-They may have given their fans a few coronaries this past weekend, but Duke again proved they were masters of this competition by advancing to their third straight Elite Eight after a nailbiting 1-0 win over Florida and a penalty shootout triumph over Arkansas a few days later. The Blue Devils have seemingly always overachieved once the weather turns frosty, and Robbie Church’s side are again one win away from the College Cup. The victory over Florida was a tense affair, decided by a goal off a set piece and some tenacious defending against the Gators’ Savannah Jordan. The defending was a whole lot more fraught against an Arkansas side that Duke just couldn’t put away despite doubling up the SEC side in shots on goal. Duke twice blew a lead after Kim DeCesare goals and needed penalty stopping heroine Ali Kershner to come up big in the shootout for the second time this NCAA Tournament. It wasn’t exactly the prettiest performance, but it was a winning one that see the Blue Devils get another shot at Virginia Tech on Friday. The likes of DeCesare and Natasha Anasi, along with midfield leader Kaitlyn Kerr are making a statement at the end of their college careers, with the Blue Devils appearing to be peaking at just the right time. They’ll be confident of their chances against VT having drawn with them in the regular season. Unseeded sides don’t make the College Cup, but Duke might crash the party if they can keep up their current form.

-Duke might end up having company as an unseeded team in the Final Four if they get there, as Boston College has also hit their stride in the NCAA Tournament. The Eagles, like Duke, were treading a close shave with Mount .500 heading into the postseason but have more than made the most of sneaking into the field of the Big Dance with three straight wins in convincing fashion. BC’s attack went goal crazy in the second weekend of the NCAA Tournament, throttling a pair of Big Ten defenses for four goals apiece. Crazily enough, the Eagles got four goals from four different players in both games, with the same four netting in both games! The combo of McKenzie Meehan and Stephanie McCaffrey ripped opponents’ defense apart. When you add in the improving Hayley Dowd, you realize BC’s got an offense that’s the envy of a lot of clubs around the country. The defense gave up twelve shots to Nebraska and twenty-four to Illinois, but if you’re netting four goals a game, you aren’t going to be losing too many matches. The club’s lax defense cost them against Florida State, but they’ve also been the only team to score more than once against the Noles this year. If they can keep it together for ninety minutes, BC might just have enough to cause a shock.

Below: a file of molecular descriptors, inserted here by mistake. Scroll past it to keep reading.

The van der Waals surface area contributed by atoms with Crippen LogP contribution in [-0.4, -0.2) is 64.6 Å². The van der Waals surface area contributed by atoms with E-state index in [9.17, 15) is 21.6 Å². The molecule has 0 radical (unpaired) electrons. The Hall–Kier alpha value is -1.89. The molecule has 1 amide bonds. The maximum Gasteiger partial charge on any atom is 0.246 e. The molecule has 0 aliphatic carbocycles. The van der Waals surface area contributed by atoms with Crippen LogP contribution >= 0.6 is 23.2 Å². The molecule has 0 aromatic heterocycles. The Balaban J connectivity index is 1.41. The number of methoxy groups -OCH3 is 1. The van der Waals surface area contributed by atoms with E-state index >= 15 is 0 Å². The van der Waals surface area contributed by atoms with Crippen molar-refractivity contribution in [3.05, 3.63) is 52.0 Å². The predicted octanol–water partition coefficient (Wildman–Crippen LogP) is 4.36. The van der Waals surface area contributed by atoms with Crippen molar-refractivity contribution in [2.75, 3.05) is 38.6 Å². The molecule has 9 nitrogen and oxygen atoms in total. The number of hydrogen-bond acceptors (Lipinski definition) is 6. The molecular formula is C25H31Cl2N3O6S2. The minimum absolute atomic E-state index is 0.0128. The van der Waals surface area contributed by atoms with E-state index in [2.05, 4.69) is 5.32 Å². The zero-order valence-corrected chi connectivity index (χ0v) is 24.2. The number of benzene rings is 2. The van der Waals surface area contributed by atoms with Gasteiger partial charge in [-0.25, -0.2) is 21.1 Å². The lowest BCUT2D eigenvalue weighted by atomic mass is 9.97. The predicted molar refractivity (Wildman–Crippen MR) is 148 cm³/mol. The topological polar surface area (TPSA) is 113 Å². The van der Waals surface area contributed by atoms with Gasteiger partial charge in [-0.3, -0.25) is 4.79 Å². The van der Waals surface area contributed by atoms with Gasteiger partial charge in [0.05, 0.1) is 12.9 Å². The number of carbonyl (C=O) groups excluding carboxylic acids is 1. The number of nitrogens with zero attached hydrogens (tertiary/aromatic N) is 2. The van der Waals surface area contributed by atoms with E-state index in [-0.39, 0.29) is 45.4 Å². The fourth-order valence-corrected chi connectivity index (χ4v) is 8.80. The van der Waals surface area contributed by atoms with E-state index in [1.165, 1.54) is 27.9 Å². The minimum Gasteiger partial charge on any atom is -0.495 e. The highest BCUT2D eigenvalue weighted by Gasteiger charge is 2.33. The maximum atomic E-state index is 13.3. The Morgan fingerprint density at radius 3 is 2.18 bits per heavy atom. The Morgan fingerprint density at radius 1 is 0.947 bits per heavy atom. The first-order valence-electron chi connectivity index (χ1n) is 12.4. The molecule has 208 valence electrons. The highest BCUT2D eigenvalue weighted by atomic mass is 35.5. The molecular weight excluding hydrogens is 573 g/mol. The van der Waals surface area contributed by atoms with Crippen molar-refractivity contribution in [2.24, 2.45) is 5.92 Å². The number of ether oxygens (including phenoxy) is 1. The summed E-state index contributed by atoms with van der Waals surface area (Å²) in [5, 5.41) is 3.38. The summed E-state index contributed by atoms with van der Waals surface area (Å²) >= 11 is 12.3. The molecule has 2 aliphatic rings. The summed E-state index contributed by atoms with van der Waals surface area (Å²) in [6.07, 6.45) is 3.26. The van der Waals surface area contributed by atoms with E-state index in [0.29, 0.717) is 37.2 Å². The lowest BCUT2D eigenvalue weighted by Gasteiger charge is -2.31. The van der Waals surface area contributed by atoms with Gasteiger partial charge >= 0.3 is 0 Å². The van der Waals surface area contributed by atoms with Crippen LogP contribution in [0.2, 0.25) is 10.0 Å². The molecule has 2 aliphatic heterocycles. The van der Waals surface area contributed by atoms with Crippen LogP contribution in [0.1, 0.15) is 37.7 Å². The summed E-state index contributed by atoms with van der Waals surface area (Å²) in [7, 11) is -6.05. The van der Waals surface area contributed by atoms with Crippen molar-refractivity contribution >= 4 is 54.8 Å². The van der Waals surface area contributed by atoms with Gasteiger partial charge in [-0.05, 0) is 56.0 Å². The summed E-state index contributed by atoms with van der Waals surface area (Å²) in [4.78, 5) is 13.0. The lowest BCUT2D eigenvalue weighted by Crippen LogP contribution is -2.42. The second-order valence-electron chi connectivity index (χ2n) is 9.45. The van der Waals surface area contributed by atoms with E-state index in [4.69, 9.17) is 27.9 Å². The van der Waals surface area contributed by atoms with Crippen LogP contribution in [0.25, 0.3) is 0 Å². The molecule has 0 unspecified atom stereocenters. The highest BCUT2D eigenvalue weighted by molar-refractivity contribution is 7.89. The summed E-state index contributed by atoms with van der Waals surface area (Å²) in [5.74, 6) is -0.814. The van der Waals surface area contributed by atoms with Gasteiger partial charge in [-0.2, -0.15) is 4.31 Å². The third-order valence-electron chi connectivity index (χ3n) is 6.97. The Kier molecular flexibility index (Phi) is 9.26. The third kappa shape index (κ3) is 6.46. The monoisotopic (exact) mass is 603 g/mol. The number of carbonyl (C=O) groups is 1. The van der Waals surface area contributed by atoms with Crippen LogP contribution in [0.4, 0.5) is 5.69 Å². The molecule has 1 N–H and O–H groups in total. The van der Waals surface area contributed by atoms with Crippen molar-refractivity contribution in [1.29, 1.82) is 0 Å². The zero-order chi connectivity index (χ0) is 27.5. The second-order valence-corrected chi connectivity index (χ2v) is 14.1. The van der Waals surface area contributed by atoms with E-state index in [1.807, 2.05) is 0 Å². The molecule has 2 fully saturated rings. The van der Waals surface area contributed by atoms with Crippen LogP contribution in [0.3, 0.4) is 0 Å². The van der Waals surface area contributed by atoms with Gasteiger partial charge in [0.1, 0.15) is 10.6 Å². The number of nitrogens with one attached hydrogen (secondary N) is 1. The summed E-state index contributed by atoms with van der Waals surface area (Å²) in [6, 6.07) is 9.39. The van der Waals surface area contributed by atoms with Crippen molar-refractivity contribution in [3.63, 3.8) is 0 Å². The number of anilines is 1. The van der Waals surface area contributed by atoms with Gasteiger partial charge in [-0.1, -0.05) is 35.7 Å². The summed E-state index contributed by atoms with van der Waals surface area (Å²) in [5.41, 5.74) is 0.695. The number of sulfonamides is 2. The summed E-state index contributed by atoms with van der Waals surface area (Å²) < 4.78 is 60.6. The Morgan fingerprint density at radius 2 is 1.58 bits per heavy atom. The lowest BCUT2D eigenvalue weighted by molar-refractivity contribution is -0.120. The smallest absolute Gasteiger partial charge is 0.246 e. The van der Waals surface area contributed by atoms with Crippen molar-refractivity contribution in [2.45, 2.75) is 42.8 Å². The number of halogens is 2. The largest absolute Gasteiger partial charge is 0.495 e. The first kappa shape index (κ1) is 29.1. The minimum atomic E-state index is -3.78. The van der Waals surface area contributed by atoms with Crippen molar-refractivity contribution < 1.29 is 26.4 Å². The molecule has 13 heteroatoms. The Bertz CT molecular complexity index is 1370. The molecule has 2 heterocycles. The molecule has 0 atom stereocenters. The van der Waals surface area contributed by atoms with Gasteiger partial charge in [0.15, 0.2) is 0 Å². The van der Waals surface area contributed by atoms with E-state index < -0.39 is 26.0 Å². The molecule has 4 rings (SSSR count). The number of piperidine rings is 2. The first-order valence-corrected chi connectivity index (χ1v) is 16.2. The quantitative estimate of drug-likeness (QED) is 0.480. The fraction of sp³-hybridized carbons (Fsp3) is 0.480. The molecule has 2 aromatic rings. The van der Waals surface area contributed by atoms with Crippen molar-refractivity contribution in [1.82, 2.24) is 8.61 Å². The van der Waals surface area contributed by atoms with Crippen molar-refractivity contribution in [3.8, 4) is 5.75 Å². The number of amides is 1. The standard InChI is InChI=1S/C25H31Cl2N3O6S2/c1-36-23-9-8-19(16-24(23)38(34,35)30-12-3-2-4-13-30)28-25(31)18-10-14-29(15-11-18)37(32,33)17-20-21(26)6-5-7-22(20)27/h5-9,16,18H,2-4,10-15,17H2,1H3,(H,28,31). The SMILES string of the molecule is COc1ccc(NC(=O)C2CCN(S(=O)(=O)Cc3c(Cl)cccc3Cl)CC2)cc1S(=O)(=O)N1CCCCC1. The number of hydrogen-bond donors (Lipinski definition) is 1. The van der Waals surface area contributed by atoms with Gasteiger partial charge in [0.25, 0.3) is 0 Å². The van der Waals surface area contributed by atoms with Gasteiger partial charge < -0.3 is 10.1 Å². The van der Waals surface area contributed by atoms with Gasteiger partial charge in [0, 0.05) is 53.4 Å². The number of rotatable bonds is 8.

-If there was a “Best in Show” award for the first three rounds, you have to suspect it might be going either Virginia or Florida State’s way. We’ve gone over the Cavs, but it goes without saying that Florida State has also been mighty impressive in breezing their way to the last eight. Last weekend was spent making Ole Miss and their explosive offense look ordinary on Friday before putting the boots to Colorado a few days later. The offense looks to be clicking on all cylinders, while the defense continues to cause opponents no end of problems. The latter figures to get a run for its money on Friday against the only club that has scored multiple goals against them this season in the form of Boston College. FSU hammered the Eagle defense in the regular season meeting though, and given their recent scoring form, they’ll probably fancy their chances of an encore on Friday. Especially given the form of Dagny Brynjarsdottir, with the Icelandic junior looking like a Hermann Trophy candidate thus far in the NCAA Tournament. Two more goals against Colorado only added to her resume on this stage, and she might just find herself among the finalists with another standout showing on Friday. FSU will hope for as much as they aim for another trip to the College Cup at the expense of their league rivals.

3 thoughts on “NCAA Tournament – Second Weekend Review

  1. Steve

    Great write up. And I’m really looking forward to these upcoming match-ups.

    Also looking forward to your post-season Big Board for the NWSL Draft. The above post hinted at the draft prospects for several players, and it will be interesting to see where they end up.

  2. Rdalford

    Chris, great coverage all year. Appreciate that you research and include some detail about each of the teams. As a fan it is fun to watch (and read about) the next generation of players.

  3. VaFan

    Thanks so much for all your work. This fall’s college women’s season has been the most interesting, multifaceted one I can remember, with so many fascinating story lines and dynamic players. (Not just because I’m a UVa fan.) A lot of that appeal is due to the writing you and a few other dedicated souls have been posting and it shows that increased exposure of the game helps to develop a well-informed and enthusiastic fan-base. This approach, of course, is the opposite of that of ESPN, FoxSoccer, etc., which is that if an audience already exists, they are willing to make money off it.